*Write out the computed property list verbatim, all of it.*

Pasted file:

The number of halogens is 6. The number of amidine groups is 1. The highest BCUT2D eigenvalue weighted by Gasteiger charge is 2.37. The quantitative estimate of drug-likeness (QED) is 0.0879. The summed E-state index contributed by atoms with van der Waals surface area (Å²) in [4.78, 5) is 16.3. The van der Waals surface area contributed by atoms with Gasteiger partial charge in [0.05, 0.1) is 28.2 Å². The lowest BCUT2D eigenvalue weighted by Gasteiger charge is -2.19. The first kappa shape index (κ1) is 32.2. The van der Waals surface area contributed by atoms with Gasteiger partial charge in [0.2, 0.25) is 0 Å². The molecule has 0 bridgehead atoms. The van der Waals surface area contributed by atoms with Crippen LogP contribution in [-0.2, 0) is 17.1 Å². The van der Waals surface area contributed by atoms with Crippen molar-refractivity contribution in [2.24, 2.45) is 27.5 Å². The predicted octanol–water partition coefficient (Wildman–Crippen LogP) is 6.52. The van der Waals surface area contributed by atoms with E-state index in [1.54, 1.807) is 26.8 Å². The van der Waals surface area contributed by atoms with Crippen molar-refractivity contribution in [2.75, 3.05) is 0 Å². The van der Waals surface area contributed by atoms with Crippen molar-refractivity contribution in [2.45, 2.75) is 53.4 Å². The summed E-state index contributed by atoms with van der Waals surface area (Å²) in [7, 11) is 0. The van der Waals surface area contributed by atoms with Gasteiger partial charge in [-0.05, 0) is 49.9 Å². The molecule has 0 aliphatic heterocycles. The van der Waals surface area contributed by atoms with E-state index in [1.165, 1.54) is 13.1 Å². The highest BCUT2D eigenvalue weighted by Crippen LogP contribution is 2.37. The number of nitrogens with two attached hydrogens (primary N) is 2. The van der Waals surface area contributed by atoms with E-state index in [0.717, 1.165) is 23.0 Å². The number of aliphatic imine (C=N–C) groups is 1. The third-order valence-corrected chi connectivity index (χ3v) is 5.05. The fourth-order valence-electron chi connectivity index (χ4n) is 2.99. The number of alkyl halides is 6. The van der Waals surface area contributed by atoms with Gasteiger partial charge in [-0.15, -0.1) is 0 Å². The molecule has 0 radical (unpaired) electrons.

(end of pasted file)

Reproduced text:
The number of halogens is 6. The number of amidine groups is 1. The highest BCUT2D eigenvalue weighted by Gasteiger charge is 2.37. The quantitative estimate of drug-likeness (QED) is 0.0879. The summed E-state index contributed by atoms with van der Waals surface area (Å²) in [4.78, 5) is 16.3. The van der Waals surface area contributed by atoms with Gasteiger partial charge in [0.05, 0.1) is 28.2 Å². The lowest BCUT2D eigenvalue weighted by Gasteiger charge is -2.19. The first kappa shape index (κ1) is 32.2. The van der Waals surface area contributed by atoms with Gasteiger partial charge in [0.2, 0.25) is 0 Å². The molecule has 0 bridgehead atoms. The van der Waals surface area contributed by atoms with Crippen LogP contribution in [-0.2, 0) is 17.1 Å². The van der Waals surface area contributed by atoms with Crippen molar-refractivity contribution in [2.24, 2.45) is 27.5 Å². The predicted octanol–water partition coefficient (Wildman–Crippen LogP) is 6.52. The van der Waals surface area contributed by atoms with E-state index in [1.54, 1.807) is 26.8 Å². The van der Waals surface area contributed by atoms with Crippen molar-refractivity contribution in [2.75, 3.05) is 0 Å². The van der Waals surface area contributed by atoms with Crippen molar-refractivity contribution in [2.45, 2.75) is 53.4 Å². The summed E-state index contributed by atoms with van der Waals surface area (Å²) in [7, 11) is 0. The van der Waals surface area contributed by atoms with Gasteiger partial charge in [-0.05, 0) is 49.9 Å². The molecule has 0 aliphatic heterocycles. The van der Waals surface area contributed by atoms with E-state index in [1.165, 1.54) is 13.1 Å². The highest BCUT2D eigenvalue weighted by Crippen LogP contribution is 2.37. The number of nitrogens with two attached hydrogens (primary N) is 2. The van der Waals surface area contributed by atoms with E-state index in [0.717, 1.165) is 23.0 Å². The number of aliphatic imine (C=N–C) groups is 1. The third-order valence-corrected chi connectivity index (χ3v) is 5.05. The fourth-order valence-electron chi connectivity index (χ4n) is 2.99. The number of alkyl halides is 6. The van der Waals surface area contributed by atoms with Gasteiger partial charge in [-0.15, -0.1) is 0 Å². The molecule has 0 radical (unpaired) electrons.